20. Kokubo T, Takadama H. How useful is SBF in predicting in vivo bone bioactivity? Biomaterials. 2006;27(15):2907–2915. doi:10.1016/j.biomaterials.2006.01.017

21. Diez-Pascual AM, Diez-Vicente AL. Nano-TiO2 reinforced PEEK/PEI blends as biomaterials for load-bearing implant applications. ACS Appl Mater Inter. 2015;7(9):5561–5573. doi:10.1021/acsami.5b00210

22. Brew DRM, Glasser FP. Synthesis and characterisation of magnesium silicate hydrate gels. Cement Concrete Res. 2005;35(1):85–98. doi:10.1016/j.cemconres.2004.06.022

23. Montero JFD, Tajiri HA, Barra GMO, et al. Biofilm behavior on sulfonated poly(ether-ether-ketone) (sPEEK). Mat Sci Eng C-Mater. 2017;70:456–460. doi:10.1016/j.msec.2016.09.017

24. Russo PA, Antunes MM, Neves P, et al. Solid acids with SO3H groups and tunable surface properties: versatile catalysts for biomass conversion. J Mater Chem A. 2014;2(30):11813–11824. doi:10.1039/C4TA02320J

25. Lai PL, Hong DW, Lin CTY, Chen LH, Chen WJ, Chu IM. Effect of mixing ceramics with a thermosensitive biodegradable hydrogel as composite graft. Compos Part B. 2012;43(8):3088–3095. doi:10.1016/j.compositesb.2012.04.057

26. Jablonski H, Wedemeyer C, Rekasi H, et al. Laser-induced nanostructures on titanium surfaces as developed in the aeronautics and space industry foster osteoblast activity and function in vitro. Adv Mater Interfaces. 2018;5(22). doi:10.1002/admi.201801125.

27. Wu CT, Zhou YH, Lin CC, Chang J, Xiao Y. Strontium-containing mesoporous bioactive glass scaffolds with improved osteogenic/cementogenic differentiation of periodontal ligament cells for periodontal tissue engineering. Acta Biomater. 2012;8(10):3805–3815. doi:10.1016/j.actbio.2012.06.023

28. Chen YW, Yeh CH, Shie MY. Stimulatory effects of the fast setting and suitable degrading Ca–Si–Mg cement on both cementogenesis and angiogenesis differentiation of human periodontal ligament cells. J Mater Chem B. 2015;3(35):7099–7108. doi:10.1039/C5TB00713E

29. Shen XK, Al-Baadani MA, He HL, et al. Antibacterial and osteogenesis performances of LL37-loaded titania nanopores in vitro and in vivo. Int J Nanomed. 2019;14:3043–3054. doi:10.2147/IJN.S198583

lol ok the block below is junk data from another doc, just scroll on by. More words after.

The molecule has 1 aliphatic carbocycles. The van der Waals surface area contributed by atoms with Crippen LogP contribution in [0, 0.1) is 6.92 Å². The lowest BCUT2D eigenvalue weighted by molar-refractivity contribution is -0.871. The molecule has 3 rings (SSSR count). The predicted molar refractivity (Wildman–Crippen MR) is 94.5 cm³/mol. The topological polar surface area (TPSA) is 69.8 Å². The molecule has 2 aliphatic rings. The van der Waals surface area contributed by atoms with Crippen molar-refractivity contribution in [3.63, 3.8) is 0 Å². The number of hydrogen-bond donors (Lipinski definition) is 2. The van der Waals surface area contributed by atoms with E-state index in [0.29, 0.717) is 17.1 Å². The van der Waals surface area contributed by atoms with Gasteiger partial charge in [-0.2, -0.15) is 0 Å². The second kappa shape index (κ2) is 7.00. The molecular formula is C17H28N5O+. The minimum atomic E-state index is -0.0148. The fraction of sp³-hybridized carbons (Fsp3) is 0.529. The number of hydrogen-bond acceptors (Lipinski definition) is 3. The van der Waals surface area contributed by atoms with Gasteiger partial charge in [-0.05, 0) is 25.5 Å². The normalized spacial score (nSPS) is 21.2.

30. Escobar A, Muzzio NE, Andreozzi P, et al. Antibacterial layer-by-layer films of poly(acrylic acid)-gentamicin complexes with a combined burst and sustainable release of gentamicin. Adv Mater Interfaces. 2019;6(22):1901373. doi:10.1002/admi.201901373

31. Ouyang LP, Zhao YC, Jin GD, et al. Influence of sulfur content on bone formation and antibacterial ability of sulfonated PEEK. Biomaterials. 2016;83:115–126. doi:10.1016/j.biomaterials.2016.01.017

32. Tomoglu S, Caner G, Arabaci A, Mutlu I. Production and sulfonation of bioactive polyetheretherketone foam for bone substitute applications. Int J Polym Mater. 2019;68(18):1167–1176. doi:10.1080/00914037.2018.1539985

33. Chen SC, Guo YL, Liu RH, et al. Tuning surface properties of bone biomaterials to manipulate osteoblastic cell adhesion and the signaling pathways for the enhancement of early osseointegration. Colloid Surface B. 2018;164:58–69. doi:10.1016/j.colsurfb.2018.01.022

34. Xiao QR, Zhang N, Wang X, et al. Oriented surface nanotopography promotes the osteogenesis of mesenchymal stem cells. Adv Mater Interfaces. 2017;4(3). doi:10.1002/admi.201600652.

35. Liang LC, Krieg P, Rupp F, et al. Osteoblast response to different UVA-activated anatase implant coatings. Adv Mater Interfaces. 2019;6(4). doi:10.1002/admi.201801720.

36. Wang L, Zhang K, Hao YQ, Liu M, Wu W. Osteoblast/bone-tissue responses to porous surface of polyetheretherketone-nanoporous lithium-doped magnesium silicate blends’ integration with polyetheretherketone. Int J Nanomed. 2019;14:4975–4989. doi:10.2147/IJN.S197179

37. Pina S, Oliveira JM, Reis RL. Natural-based nanocomposites for bone tissue engineering and regenerative medicine: a review. Adv Mater. 2015;27(7):1143–1169. doi:10.1002/adma.201403354

38. Zhao Y, Wong HM, Lui SC, et al. Plasma surface functionalized polyetheretherketone for enhanced osseo-integration at bone-implant interface. ACS Appl Mater Inter. 2016;8(6):3901–3911. doi:10.1021/acsami.5b10881

39. Zhao SC, Zhang JH, Zhu M, et al. Three-dimensional printed strontium-containing mesoporous bioactive glass scaffolds for repairing rat critical-sized calvarial defects. Acta Biomater. 2015;12:270–280. doi:10.1016/j.actbio.2014.10.015

Creative Commons License This work is published and licensed by Dove Medical Press Limited. The full terms of this license are available at https://www.dovepress.com/terms.php and incorporate the Creative Commons Attribution - Non Commercial (unported, v3.0) License. By accessing the work you hereby accept the Terms. Non-commercial uses of the work are permitted without any further permission from Dove Medical Press Limited, provided the work is properly attributed. For permission for commercial use of this work, please see paragraphs 4.2 and 5 of our Terms.

Download Article [PDF]